'Wife said no': Wake shelter records show why animals are returned
Grace smelled bad. Charlie was too affectionate. Max liked to kill chickens. Xerox humped pillows. Since 2010, nearly 1,000 animals have been returned to the Wake County Animal Center in Raleigh, some as many as four times.Posted — Updated
Each time a pet is brought back, shelter employees ask the owner what went wrong and record the reason in a computer system. WRAL News reviewed five years of the shelter's logs, which are public record, and got a glimpse into the sometimes revolving door of animal adoption.
Shelter director Jennifer Federico examined some of the cases as well and often shook her head as she read through the files. "This one, this one killed me," she said, scrolling through the cases on her computer. "We had one person return an animal because it got too big. I'm like, 'We told you it was a Mastiff mix.'"
- In 2010, a family returned a Labrador retriever named Papi because they "thought it was a Chihuahua," according to the shelter's records. "He was full grown," Federico said when asked about the supposed breed mix-up. "I mean, he was a full-grown animal when we got him. Really?"
- Jax, a rat terrier, was returned three separate times from 2010 to 2011. He was brought back the first time because the man's "wife said no," according to the records. "When you see that, 'wife said no,' well how about you talk to your spouse?" Federico said. "Those are preventable, in my mind."
- Sam the beagle was sent back as well in 2010 after he failed to serve a specific duty for the owner: "Dog was adopted to run deer out of the yard ... doesn't."
- Luca, a golden retriever, was returned last year after the owners realized he was afraid of planes. "And they live on flight path!" a staffer wrote.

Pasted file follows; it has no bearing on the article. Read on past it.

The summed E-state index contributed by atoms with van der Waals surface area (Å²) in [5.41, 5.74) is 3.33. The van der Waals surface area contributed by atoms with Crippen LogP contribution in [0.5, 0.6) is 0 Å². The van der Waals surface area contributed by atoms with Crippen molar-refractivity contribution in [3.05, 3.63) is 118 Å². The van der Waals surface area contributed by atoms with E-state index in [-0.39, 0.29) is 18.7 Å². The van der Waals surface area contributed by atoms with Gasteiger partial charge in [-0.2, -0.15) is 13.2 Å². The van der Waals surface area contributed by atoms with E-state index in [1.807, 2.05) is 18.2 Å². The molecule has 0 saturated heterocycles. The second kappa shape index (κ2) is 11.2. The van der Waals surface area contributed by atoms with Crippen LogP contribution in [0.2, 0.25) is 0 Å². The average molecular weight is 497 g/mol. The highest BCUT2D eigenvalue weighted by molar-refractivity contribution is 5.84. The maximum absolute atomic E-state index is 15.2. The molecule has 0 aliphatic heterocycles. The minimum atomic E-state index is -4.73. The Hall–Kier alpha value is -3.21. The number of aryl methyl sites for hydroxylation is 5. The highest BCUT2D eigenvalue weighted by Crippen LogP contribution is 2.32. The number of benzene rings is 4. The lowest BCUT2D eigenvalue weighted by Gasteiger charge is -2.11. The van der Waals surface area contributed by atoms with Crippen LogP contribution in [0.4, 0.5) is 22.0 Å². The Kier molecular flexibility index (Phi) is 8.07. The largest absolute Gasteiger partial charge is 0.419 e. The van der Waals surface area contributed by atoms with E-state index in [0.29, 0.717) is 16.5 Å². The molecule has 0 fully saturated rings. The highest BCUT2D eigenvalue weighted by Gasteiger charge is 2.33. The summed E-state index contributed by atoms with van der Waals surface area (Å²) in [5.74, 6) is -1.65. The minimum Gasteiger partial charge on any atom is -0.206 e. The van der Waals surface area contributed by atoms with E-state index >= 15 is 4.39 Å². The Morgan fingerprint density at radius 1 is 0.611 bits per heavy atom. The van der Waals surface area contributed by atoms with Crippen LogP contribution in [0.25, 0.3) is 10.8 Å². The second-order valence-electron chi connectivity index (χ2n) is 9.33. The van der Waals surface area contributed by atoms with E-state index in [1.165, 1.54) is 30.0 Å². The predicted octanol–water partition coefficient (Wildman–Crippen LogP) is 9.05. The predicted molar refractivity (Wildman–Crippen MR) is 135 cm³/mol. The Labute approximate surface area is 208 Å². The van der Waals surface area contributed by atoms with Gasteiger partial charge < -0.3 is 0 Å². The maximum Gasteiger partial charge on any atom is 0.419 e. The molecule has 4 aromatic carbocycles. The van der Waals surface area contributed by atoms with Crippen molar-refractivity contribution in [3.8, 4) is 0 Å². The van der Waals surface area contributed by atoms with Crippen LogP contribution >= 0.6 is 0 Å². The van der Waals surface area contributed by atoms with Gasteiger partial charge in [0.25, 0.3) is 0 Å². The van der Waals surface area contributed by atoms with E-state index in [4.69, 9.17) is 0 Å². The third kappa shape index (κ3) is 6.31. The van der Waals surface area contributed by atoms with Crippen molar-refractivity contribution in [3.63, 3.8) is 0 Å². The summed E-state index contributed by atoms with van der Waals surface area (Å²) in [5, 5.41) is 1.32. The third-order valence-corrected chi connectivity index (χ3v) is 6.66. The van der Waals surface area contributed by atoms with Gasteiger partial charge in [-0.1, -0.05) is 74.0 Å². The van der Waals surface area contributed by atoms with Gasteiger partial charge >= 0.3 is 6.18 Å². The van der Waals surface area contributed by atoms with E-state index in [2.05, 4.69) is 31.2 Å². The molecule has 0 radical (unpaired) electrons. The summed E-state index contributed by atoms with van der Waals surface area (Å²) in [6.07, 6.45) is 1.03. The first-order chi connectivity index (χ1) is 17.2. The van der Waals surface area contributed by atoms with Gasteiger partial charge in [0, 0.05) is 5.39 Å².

- Mimi the rabbit was sent back because the owners' current rabbit "wants to be alone."
- Chocolate, a smooth hair guinea pig, was given up over a gender mix-up: "It's a boy, not a girl."
- Daz, a hound dog mix, was too "mouthy."
- McQueen, an American Staffordshire Terrier, tried to attack the owner's mother-in-law "twice."
"With returns, what frustrates me is, you didn't check with your apartment complex? Your landlord? Something?" Federico said. "Be responsible ... At the end of the day, we'd rather have the animals returned to us, but it's stressful for that animal to be here, to go home, be in a new environment two days, come back. I mean, you're disrupting that poor pet's life, and you could've just done your homework."
Pet owner: 'I couldn't imagine taking him back there'
Roommates Marissa Piner and Doria Zarfaty did their homework before walking into the Wake County Animal Center in December 2012. They knew exactly what dog they wanted to see – a male German Shepherd named Freedo that they spotted on the shelter's website.
What they didn't know when looking at his profile online was that Freedo had been repeatedly returned to the shelter. Freedo and a collie named Jack hold the record for being returned the most times since 2010 – four times each.
Staff members broke the news to Piner and Zarfaty.
"They told us up front. It made us a little nervous. But when we saw his face, we were like, he has to get out of here," Piner said. "They said he needed someone taking a chance on him. They were pretty sure he had possibly been abused. They really wanted us to be patient with him. I couldn't imagine taking him back there."
Freedo soon joined the friends in their Raleigh apartment and was renamed "Ace" after one of Piner's favorite movies, "Ace Ventura." Despite his fun-loving name, the friends immediately noticed serious problems with their new 55-pound roommate.